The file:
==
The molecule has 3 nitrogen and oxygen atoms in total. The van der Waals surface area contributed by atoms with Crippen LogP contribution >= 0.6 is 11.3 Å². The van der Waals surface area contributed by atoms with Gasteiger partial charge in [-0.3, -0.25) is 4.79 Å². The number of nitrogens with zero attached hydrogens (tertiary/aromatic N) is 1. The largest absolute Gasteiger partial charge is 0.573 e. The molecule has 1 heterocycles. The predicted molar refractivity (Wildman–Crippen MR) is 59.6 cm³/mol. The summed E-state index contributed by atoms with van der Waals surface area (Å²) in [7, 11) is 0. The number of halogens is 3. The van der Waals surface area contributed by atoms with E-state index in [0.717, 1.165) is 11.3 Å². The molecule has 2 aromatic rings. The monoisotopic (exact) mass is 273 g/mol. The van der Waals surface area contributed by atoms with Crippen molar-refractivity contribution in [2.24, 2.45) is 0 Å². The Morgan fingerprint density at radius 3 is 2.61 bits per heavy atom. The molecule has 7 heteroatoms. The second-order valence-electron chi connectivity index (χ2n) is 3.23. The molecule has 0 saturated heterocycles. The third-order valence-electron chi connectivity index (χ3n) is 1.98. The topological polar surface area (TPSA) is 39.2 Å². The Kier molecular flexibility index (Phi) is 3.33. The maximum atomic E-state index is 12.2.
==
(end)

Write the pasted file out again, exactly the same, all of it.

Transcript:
The molecule has 3 nitrogen and oxygen atoms in total. The van der Waals surface area contributed by atoms with Crippen LogP contribution >= 0.6 is 11.3 Å². The van der Waals surface area contributed by atoms with Gasteiger partial charge in [-0.3, -0.25) is 4.79 Å². The number of nitrogens with zero attached hydrogens (tertiary/aromatic N) is 1. The largest absolute Gasteiger partial charge is 0.573 e. The molecule has 1 heterocycles. The predicted molar refractivity (Wildman–Crippen MR) is 59.6 cm³/mol. The summed E-state index contributed by atoms with van der Waals surface area (Å²) in [7, 11) is 0. The number of halogens is 3. The van der Waals surface area contributed by atoms with E-state index in [0.717, 1.165) is 11.3 Å². The molecule has 2 aromatic rings. The monoisotopic (exact) mass is 273 g/mol. The van der Waals surface area contributed by atoms with Crippen molar-refractivity contribution in [2.24, 2.45) is 0 Å². The Morgan fingerprint density at radius 3 is 2.61 bits per heavy atom. The molecule has 7 heteroatoms. The second-order valence-electron chi connectivity index (χ2n) is 3.23. The molecule has 0 saturated heterocycles. The third-order valence-electron chi connectivity index (χ3n) is 1.98. The topological polar surface area (TPSA) is 39.2 Å². The Kier molecular flexibility index (Phi) is 3.33. The maximum atomic E-state index is 12.2.